hort.net Seasonal photo, (c) 2006 Christopher P. Lindsey, All Rights Reserved: do not copy
articles | gallery of plants | blog | tech blog | plant profiles | patents | mailing lists | top stories | links | shorturl service | tom clothier's archive0
Gallery of Plants
Tech Blog
Plant Profiles
Mailing Lists
    Search ALL lists
    Search help
    Subscription info
Top Stories
sHORTurl service
Tom Clothier's Archive
 Top Stories
New Trillium species discovered

Disease could hit Britain's trees hard

Ten of the best snowdrop cultivars

Plant protein database helps identify plant gene functions

Dendroclimatologists record history through trees

Potato beetle could be thwarted through gene manipulation

Hawaii expands coffee farm quarantine

Study explains flower petal loss

RSS story archive

Re: Vegetables

My vegetable garden is not having its best year.  The peas I 
planted on St. Patrick's day came up fine, but were eaten at 
about 1 foot by something - maybe a woodchuck or rabbit.
They tried very hard to fufill their botanical destiny by branching
out, but with that setback they were late beginning to bloom, and
then the hot weather hit.  Results - we had  peas to include in
stir-fries several times, but not nearly the lavish crop I had been
expecting.  I pulled them out and planted beans, but a 
combination of conditions - drought, cool weather, then hot 
weather, slugs, etc.  have meant that they are just now beginning
to make beans.  I have planted five or six times at week or ten
day intervals, but they look as if most of them will be ready about
the same time - too many beans to cope with at once.
I had a nice early stand of red mustard which I was cutting at 
a small stage for mesclun, but when the hot week came along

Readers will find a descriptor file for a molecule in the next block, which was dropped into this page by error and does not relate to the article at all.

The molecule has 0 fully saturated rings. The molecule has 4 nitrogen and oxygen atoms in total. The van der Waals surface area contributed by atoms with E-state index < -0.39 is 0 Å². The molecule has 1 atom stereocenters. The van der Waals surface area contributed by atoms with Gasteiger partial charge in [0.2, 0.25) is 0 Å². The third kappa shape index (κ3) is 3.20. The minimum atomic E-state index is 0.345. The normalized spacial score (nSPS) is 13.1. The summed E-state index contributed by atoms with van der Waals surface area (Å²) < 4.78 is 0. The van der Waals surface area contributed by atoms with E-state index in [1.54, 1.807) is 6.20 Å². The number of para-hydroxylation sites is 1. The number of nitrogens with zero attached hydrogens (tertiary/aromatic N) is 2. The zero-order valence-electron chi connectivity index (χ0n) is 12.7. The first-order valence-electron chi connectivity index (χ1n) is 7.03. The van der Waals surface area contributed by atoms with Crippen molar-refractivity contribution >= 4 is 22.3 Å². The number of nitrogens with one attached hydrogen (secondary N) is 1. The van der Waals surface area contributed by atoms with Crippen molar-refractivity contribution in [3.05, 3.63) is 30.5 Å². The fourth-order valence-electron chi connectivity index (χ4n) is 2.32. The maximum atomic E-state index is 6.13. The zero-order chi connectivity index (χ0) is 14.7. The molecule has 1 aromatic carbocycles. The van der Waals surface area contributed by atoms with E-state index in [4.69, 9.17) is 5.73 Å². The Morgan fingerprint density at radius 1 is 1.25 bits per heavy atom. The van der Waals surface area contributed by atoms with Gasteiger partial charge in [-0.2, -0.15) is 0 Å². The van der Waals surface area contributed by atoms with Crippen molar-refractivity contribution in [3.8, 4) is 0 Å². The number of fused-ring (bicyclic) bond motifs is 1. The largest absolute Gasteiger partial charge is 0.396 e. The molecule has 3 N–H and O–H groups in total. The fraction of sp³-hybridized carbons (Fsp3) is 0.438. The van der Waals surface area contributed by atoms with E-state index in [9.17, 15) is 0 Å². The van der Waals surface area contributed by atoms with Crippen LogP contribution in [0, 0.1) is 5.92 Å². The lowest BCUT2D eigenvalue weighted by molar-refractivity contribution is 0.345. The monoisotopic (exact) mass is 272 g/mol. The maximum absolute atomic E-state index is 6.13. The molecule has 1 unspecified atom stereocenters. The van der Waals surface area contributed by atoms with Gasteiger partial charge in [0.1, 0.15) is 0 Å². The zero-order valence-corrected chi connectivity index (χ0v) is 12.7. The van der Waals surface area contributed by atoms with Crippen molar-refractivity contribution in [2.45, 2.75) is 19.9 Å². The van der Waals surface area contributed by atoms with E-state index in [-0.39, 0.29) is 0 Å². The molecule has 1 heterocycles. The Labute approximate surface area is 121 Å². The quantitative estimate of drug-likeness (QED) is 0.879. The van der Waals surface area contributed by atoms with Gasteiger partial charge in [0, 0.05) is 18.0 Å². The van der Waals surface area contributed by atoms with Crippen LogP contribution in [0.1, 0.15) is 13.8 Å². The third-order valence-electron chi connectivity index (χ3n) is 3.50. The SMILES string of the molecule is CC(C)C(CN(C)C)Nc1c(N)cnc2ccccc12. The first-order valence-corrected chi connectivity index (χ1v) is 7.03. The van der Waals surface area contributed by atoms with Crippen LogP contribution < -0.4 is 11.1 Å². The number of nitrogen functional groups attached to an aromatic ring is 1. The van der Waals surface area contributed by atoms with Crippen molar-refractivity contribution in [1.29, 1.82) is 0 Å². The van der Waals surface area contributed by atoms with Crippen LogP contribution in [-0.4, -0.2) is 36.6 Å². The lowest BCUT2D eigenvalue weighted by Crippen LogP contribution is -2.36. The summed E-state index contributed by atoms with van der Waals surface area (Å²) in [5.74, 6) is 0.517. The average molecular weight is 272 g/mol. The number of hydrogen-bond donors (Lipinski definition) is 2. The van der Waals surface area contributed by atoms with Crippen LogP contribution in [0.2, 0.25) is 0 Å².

it all bolted.  I had about two good meals of cooked mustard 
greens, but had to pull out the rest.  The first two or three rounds
of squash I planted did not even come up - ground too cold, or
eaten by birds - don't know.  I finally have several hills of squash
growing, but they are quite a few weeks away from eating.  The 
onions I planted early are looking pretty good, and I have been
eating some of them as green onions - plant them close and
pull out every-other-one as the season progresses.  Okra plants
are several inches high - maybe they will make it before frost.
The lettuce bed has been pretty good, but is now bolting with
this week's heat.  Herbs - basil, cilantro, parsley, are doing 
well.  Pak choi is already bolting so I have planted another row.
All-in-all it has not been a good season, but we'll have some
vegetables before the season is out.  Oh yes, tomatoes.  I grow
two large pots of the small (cherry, grape, etc.) tomatoes in
hanging pots in the breezeway against the garage wall.  They
are full of green fruits, and already reaching onto the garage
roof.  I will have to get a ladder to harvest some of them.  The
tomatoes I planted in the garden have not grown very much -
we first had very cool weather and then extreme heat - back
and forth for two cycles.  We are in the extreme heat cycle now -
in the 90s today.  So  far there are a few green ones, but not
much growth.  I never expect to have tomatoes ripe before
August, but doesn't look as if I will get them by then this year.
Not a very good garden year.  Part of the problem is that I am
just not able to do as much as I once did - old age - but the other
is that the weather has been so strange - alternating between
unusual cool and unusual heat, but very little rain.  Oh well.

In a message dated 07/11/2005 6:47:34 PM Eastern Daylight Time, 
islandjim1@verizon.net writes:
To all who grow vegetables, greetings.

My vegetable plants are in various stages of shutting down because of 
the heat. Tomatoes [except the wild ones] have quit blooming because 
the nights are too warm. Wild ones are still going but will shut down 
soon. Jalapeno pepper shows signs of stress from the heat. Cucumber, 
which is growing on a trellis in a 30-gallon pot in the shade, is just 
beginning to produce [lots]. Eggplant is blooming but does not seem to 
be setting fruit--probably a night temperature problem.

To sign-off this list, send email to majordomo@hort.net with the

Other Mailing lists | Author Index | Date Index | Subject Index | Thread Index

 © 1995-2017 Mallorn Computing, Inc.All Rights Reserved.
Our Privacy Statement